Media And World Cup
The people of India have no problems. Grinding poverty, unemployment, malnutrition and semi-starvation for a large section, state terror on dalits and tribals—these issues are not to be concerned with. What is needed is only victory in the cricket field. Cricket is synonymous with war, and a victory in an international cricket match is an occasion for national celebration. This is the grotesque idea of nationalism that the news media sell.
For the last few days, what was witnessed was a spectacle as if of national mourning owing to India's loss to Australia in the 'historic' semi-final of the cricket world cup. In an important mofussil town of West Bengal, cricket lovers took out an effigy of M S Dhoni, India's captain and shouted slogans against Dhoni and a key batsman who, they hoped, would steer India to a victory against Australia in the semi-final of the World Cup. These disappointed cricket-crazy chaps cannot really be blamed, because influenced by media propaganda, they have come to see cricket as war.
Just on the eve of the semi-final match, the largest circulating daily in India-it is incidentally a Bengali daily—published a front-page headline calling the semi-final match a world war in the caption. Now that India has lost, the newspaper has begun to ferret out the reasons for the ravages brought about by the war. If poverty and inequality are accentuated, if large sections of the population continue to live at below-subsistence levels, if farmers commit suicides, people should not be worried. India's pitiable rank in terms of Human Development Index is not a matter of shame, but a defeat in the World Cup is. One should feel concerned only when India loses an important World Cup cricket match.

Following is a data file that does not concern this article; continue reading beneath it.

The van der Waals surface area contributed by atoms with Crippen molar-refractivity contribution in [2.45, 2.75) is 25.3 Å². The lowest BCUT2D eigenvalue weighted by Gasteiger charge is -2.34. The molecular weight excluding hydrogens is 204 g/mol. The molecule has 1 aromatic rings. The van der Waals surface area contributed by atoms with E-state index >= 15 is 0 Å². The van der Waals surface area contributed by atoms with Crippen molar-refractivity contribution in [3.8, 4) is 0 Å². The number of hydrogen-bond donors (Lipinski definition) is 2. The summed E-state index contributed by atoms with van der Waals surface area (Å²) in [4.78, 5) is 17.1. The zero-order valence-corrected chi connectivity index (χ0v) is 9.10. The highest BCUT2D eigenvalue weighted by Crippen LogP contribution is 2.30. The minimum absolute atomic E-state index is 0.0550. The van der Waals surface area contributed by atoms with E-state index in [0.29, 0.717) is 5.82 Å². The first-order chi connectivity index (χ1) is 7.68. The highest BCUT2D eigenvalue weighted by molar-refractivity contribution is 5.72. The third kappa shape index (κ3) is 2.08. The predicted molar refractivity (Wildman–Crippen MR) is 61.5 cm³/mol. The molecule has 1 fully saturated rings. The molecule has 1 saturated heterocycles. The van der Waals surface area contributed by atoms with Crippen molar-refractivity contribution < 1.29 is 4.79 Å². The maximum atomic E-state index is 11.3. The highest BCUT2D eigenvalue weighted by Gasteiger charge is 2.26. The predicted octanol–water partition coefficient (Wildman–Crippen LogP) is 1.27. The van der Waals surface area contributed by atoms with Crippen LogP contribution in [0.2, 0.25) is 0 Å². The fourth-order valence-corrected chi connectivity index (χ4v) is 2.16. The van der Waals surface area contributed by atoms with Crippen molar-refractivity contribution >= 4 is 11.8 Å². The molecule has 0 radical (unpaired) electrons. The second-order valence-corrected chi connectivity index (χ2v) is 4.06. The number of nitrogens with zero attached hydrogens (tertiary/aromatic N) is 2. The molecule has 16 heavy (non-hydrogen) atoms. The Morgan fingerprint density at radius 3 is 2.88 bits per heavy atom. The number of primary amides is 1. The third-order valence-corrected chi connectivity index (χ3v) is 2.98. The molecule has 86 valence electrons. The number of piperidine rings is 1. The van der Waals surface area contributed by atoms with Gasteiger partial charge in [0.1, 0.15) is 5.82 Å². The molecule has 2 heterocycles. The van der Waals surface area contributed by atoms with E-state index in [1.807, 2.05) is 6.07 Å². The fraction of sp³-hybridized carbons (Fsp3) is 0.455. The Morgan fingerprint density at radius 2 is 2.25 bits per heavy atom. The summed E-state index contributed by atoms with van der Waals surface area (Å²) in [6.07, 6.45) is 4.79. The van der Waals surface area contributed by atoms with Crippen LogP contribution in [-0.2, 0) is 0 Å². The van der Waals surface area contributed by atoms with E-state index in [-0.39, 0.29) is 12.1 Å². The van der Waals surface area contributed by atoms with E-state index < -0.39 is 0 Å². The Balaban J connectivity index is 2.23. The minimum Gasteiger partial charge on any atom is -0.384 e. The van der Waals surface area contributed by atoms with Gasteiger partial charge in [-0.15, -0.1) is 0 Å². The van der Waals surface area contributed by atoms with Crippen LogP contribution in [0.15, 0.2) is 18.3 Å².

Now the question is how many of Indians are seriously interested in the game of cricket, although many watch cricket matches on the television or in the field. Cricket is a costly game, and people constantly in struggle with poverty and want cannot afford the expenses. Again, why so much emphasis on cricket? Is it not a fact that football and even hockey are far more popular games, considering the world as a whole? India has long ceased to be reckoned as football power even in the Asian map and there is no knowing when she will able to match the achievements of Neville D'souza or Chuni Goswami or Tulsidas Balaram. In hockey, the mighty world-beaters of yester years are now lowly placed in the Olympics or World Cups. But who cares? Members of the Indian cricket squad may justifiably take pride in the fact that their defeat is considered shameful by the nation, in spite of the fact their economic and social status is astronomically higher than that of the average Indian. Had India won the match, there would certainly have been an occasion of nationwide jinks and junketing, and M S Dhoni and his playmates would certainly have been projected as national heroes of this poor country, although each of them is a billionaire in terms of the Indian currency.
Coming to cricket again it is a legitimate question whether test matches or one-day matches are more important for this game. Did Sachin Tendulkar or Shane Warne attain such heights as they did by playing one-day cricket? Yet it is the instant excitement provided by one-day international or 20-20 games that matters, not the subtleties of the game. This illustrates the shallowness of the understanding of the cricket-crazy public. Ordinary Australians have demonstrated that their attitude to cricket is somewhat sober, at least in comparison with Indians. They rejoice in their team's victories, but do not take such rejoicing to fanatical heights. On the other hand, they do not feel crestfallen in the event of defeat. More than seventy percent of the crowd that came to the Sydney cricket ground to watch the match consisted of Indians, although it was an Australian ground. Australians who came to watch their side's win were fewer in number. Indian media and sponsors may however take pride in that they have been able to spread a pernicious type of cricket culture to all the corners of this country.
Vol. 47, No. 40, Apr 12 - 18, 2015